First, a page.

According to the researchers, the cluster could have formed as gas from the Magellanic Stream passed through the gases surrounding the Milky Way. They explain this "pass-through created a drag force" that compressed the Magellanic Stream gas.

This drag, along with tidal forces from the Milky Way's gravitational tug, condensed the gas enough to trigger star formation. Over time, the stars zoomed ahead of the surrounding gas and joined the Milky Way.

The discovery "suggests that young stars can form from tidally stripped gas during low-mass mergers and may, therefore, exist throughout the otherwise aging stellar halo,” say the researchers in their findings.

They add, "The serendipitous discovery of this cluster is a reminder that the combined value of the Gaia data with deep, large-area imaging surveys provides a wealth of information about our Galaxy and stellar halo."

The newfound stars could reveal new insights into the Milky Way's history, as well as aid future Milky Way modeling efforts, says the research team (Getty Images)

The stars also presented researchers with a unique opportunity. Using the current positions and movements of stars in the cluster, researchers predict that the edge of the Magellanic Stream is 90,000 light-years away from the Milky Way. This is roughly half the distance previously predicted.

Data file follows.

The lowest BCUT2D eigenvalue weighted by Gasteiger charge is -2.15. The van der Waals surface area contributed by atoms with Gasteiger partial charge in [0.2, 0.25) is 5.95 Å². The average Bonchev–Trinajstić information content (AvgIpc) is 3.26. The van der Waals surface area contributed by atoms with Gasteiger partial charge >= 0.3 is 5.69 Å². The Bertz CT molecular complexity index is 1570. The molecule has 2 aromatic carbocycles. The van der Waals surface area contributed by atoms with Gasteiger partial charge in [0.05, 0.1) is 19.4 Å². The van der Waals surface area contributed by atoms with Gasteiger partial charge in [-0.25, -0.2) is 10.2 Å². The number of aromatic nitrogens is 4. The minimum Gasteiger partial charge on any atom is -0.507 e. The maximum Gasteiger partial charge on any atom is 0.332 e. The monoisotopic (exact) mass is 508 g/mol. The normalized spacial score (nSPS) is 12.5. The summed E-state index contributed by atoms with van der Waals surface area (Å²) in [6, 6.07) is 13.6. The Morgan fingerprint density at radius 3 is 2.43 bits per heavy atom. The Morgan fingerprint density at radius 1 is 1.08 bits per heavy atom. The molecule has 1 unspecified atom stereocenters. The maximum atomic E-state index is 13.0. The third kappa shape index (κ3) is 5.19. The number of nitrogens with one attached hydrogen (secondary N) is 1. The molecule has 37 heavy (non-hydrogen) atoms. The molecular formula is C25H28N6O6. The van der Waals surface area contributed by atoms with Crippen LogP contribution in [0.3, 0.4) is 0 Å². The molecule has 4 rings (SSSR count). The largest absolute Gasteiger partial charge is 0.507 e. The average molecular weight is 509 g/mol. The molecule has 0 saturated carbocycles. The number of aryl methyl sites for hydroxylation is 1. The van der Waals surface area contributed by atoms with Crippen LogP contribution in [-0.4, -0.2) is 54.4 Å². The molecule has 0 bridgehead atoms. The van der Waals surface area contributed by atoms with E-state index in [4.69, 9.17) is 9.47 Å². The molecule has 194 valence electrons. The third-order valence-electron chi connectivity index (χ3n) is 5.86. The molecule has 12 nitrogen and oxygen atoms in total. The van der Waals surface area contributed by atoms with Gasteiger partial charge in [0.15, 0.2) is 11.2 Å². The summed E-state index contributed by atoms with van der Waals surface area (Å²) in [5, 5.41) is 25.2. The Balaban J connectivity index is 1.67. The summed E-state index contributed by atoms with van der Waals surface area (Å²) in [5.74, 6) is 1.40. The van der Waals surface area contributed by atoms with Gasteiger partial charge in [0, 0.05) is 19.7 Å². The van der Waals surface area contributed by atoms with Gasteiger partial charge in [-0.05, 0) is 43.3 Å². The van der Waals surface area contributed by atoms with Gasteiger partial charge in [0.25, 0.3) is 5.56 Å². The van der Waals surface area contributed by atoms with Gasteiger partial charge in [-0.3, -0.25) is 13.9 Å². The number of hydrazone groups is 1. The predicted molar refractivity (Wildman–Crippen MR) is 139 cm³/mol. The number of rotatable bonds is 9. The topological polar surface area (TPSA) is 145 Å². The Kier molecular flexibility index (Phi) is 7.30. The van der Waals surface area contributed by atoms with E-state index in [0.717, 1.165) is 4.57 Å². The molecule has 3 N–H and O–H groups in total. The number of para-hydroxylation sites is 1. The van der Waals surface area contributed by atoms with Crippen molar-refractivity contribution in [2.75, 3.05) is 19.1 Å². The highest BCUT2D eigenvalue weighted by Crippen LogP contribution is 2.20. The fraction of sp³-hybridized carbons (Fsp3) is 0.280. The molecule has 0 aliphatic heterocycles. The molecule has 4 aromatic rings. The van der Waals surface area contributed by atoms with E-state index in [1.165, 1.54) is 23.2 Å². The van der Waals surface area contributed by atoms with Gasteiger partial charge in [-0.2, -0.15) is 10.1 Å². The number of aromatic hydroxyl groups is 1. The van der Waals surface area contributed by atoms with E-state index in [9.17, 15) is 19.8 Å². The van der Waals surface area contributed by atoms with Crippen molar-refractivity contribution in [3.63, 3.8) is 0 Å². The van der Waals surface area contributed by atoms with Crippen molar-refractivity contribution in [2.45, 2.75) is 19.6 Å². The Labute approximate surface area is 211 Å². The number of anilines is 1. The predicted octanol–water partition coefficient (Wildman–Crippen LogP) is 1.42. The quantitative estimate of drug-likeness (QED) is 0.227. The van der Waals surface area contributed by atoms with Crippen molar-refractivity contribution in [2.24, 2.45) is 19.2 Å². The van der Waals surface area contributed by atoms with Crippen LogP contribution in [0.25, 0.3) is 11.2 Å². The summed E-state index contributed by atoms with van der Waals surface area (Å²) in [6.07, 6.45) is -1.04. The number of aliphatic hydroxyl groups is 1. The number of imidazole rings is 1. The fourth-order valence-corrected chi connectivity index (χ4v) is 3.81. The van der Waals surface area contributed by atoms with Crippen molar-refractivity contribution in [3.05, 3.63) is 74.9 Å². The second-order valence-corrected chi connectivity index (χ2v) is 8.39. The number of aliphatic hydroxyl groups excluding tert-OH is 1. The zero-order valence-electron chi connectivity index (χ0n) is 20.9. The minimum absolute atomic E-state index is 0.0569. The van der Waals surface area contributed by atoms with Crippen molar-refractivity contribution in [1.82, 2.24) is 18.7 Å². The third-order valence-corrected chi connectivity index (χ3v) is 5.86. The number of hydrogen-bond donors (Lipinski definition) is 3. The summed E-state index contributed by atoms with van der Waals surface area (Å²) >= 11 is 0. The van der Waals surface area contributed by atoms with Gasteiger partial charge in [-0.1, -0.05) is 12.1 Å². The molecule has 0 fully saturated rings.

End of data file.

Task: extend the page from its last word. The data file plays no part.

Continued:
The updated distance to the Magellanic Stream will improve models of where the Magellanic Clouds have been and where they are headed, say experts.

The improved numbers could even settle a debate over whether the Magellanic Clouds have crossed through the Milky Way before. Finding an answer to that question will help astronomers better understand the history and properties of our galaxy.

"If the Magellanic Stream is closer, especially the leading arm closest to our galaxy, then it's likely to be incorporated into the Milky Way sooner than the current model predicts," says David Nidever, assistant professor of physics at Montana State University in Bozeman.

"Eventually, that gas will turn into new stars in the Milky Way’s disk. Right now, our galaxy is using up gas faster than its being replenished. This extra gas coming in will help us replenish that reservoir and make sure that our galaxy continues to thrive and form new stars," adds Nidever, who led an analysis of the metal content of the 27 brightest stars in the cluster.